Hotel La Medina, Saly-Portudal
to tell there too.
Upon writing to confirm my accommodation booked on the Cape Verdean island of Fogo next Wednesday, the owner, seemingly an Italian guy, informed me that only last week, the government had made the snap decision of discontinuing all internal flights operated by the country’s national airline TACV from 1st August onwards. This was a bit of a blow, and caused me a minor panic, as although it would seemingly not affect my return flight from Dakar to Praia, I have four internal flights booked, and already paid for, whilst there, to get me around the islands. I was quite shocked by the surprise nature of the announcement, as apparently are most of the airline’s employees, 50% of whom are believed to be in danger of losing their jobs, as I am sure are most Cape Verdeans at such a snap decision. Fortunately, after a bit of research, it seems that the airline, Binter, which runs internal flights within the Spanish Canary Islands, will be taking over the running of Cape Verde internal flights, naming itself Binter Caboverde. After phoning, emailing, and also visiting yesterday the TACV office in Dakar, I have confirmed indeed that all
my internal flights within Cape Verde will now be operated by Binter Caboverde, as opposed to TACV, and although they are all thankfully on the same day as I booked them for, two of them do have some quite dramatic time changes. Still, after a couple of days wondering whether my journey will actually be able to continue in Cape Verde, it seems that now it will, and I am very excited indeed about the next 12 days. Everyone I have spoken to have said how amazing the islands are which I am going to visit, how different they are from each other, and how different they also are from West Africa. I am looking forward to this next part of my journey, and of course will be updating my Travel Blog as I go.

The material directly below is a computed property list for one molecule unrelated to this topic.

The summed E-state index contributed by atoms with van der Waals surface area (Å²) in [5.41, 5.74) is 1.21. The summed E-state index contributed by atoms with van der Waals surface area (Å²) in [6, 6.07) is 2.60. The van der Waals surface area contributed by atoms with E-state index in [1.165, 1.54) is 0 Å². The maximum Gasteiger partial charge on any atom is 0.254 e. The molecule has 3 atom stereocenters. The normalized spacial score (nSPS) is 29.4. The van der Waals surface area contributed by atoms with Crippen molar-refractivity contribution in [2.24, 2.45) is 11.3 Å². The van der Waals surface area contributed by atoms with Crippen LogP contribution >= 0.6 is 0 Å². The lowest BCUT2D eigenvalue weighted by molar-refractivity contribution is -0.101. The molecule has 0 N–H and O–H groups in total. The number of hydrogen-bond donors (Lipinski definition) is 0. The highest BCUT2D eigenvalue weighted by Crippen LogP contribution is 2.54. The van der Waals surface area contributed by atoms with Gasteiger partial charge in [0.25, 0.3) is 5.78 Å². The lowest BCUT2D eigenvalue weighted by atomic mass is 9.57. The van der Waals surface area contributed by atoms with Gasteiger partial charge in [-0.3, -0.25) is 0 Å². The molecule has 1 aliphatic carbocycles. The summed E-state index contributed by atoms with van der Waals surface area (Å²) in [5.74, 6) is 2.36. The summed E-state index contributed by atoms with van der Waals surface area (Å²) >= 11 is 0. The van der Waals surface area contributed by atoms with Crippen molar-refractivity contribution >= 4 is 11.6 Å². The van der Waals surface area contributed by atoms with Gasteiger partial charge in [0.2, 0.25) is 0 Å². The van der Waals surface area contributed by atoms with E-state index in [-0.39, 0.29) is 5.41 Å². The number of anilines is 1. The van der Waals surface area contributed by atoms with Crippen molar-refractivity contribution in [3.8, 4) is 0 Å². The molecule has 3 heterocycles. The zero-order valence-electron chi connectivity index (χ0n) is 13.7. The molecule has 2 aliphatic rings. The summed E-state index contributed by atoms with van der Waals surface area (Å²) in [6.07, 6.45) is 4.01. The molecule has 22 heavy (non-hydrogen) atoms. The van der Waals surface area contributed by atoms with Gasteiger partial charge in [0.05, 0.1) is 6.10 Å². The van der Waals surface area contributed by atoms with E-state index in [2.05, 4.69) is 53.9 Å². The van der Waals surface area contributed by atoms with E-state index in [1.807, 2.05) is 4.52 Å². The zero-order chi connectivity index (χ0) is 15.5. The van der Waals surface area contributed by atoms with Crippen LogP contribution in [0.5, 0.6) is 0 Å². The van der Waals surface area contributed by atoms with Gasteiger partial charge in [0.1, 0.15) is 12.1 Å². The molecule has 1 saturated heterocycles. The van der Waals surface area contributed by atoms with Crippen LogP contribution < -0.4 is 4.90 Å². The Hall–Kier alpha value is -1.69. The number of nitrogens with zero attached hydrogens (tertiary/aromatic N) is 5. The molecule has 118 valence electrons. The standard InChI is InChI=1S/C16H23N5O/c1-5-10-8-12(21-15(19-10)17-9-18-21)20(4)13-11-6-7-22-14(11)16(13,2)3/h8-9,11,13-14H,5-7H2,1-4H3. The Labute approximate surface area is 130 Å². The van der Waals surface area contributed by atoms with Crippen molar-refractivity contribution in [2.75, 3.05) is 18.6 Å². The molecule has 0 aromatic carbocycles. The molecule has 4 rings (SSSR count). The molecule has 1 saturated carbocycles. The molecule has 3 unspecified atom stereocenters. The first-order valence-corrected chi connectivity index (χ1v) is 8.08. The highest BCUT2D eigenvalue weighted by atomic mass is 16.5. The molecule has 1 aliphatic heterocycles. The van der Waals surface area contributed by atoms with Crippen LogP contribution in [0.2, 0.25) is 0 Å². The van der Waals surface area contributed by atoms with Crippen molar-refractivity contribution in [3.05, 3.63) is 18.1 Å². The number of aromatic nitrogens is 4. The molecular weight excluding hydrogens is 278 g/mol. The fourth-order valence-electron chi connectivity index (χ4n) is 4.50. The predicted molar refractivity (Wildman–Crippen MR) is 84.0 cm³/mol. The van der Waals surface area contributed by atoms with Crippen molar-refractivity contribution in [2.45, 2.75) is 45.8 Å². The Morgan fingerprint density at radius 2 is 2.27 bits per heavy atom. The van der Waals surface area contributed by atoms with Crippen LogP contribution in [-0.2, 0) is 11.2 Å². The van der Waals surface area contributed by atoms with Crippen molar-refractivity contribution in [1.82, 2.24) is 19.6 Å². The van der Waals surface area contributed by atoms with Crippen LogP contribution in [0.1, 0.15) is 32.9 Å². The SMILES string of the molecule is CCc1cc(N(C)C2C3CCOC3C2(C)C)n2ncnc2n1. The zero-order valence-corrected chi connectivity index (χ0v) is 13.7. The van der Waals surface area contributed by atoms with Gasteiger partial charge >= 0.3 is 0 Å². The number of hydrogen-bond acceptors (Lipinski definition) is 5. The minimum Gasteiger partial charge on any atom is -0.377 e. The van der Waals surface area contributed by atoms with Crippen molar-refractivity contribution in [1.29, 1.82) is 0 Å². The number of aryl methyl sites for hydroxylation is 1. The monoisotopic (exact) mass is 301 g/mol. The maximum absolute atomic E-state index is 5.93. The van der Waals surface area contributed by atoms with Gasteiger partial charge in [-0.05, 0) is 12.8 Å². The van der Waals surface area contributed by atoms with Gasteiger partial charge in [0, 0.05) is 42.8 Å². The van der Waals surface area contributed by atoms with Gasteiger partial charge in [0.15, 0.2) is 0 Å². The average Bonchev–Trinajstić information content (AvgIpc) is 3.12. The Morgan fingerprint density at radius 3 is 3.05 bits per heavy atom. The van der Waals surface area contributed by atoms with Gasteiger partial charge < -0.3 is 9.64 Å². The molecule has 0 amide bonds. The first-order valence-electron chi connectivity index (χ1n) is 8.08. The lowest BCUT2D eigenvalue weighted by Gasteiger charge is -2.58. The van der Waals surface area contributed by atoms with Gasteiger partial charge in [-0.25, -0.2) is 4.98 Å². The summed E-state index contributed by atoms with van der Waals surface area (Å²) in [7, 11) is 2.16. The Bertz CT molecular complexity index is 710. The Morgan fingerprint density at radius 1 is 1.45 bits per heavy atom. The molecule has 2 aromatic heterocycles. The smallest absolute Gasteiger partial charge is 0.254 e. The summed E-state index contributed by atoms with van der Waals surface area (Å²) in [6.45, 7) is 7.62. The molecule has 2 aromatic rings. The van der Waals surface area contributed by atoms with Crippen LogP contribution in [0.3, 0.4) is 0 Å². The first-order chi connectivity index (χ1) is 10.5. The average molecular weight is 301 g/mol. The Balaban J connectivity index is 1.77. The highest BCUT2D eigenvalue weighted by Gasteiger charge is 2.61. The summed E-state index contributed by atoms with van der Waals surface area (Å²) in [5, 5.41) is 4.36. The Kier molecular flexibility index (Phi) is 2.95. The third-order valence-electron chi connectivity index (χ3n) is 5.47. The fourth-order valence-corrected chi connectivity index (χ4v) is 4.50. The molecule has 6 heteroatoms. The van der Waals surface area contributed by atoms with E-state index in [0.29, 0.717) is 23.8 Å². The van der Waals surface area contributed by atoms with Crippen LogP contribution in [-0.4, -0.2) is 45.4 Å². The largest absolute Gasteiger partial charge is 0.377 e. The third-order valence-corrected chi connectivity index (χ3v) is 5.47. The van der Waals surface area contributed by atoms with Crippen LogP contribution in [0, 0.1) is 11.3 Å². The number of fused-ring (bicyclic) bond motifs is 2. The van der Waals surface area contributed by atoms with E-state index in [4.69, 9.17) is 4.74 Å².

So tomorrow evening, I fly TACV (International) to Praia, the capital city of Cape Verde, on its main and largest island of Santiago. I plan on spending three nights there, then three on the island of Fogo, one on the island of Sao Vicente, three on Santo Antao, two more back on Sao Vicente, and then back to Praia and on to Dakar once
more. I have all accommodation booked throughout my travels there, along with the flights, as I was advised to do so as August is the high season in Cape Verde, and accommodation needs to be booked months in advance apparently! This is indeed in stark contrast already to Senegal and The Gambia, having travelled here during their low seasons. Perhaps indeed, and at last, I may be able to join group excursions again more economically this time!
So, until the Cape Verde islands where I plan to write my next one, I will say “a bientot” for now, or perhaps even “ate logo”!
All the best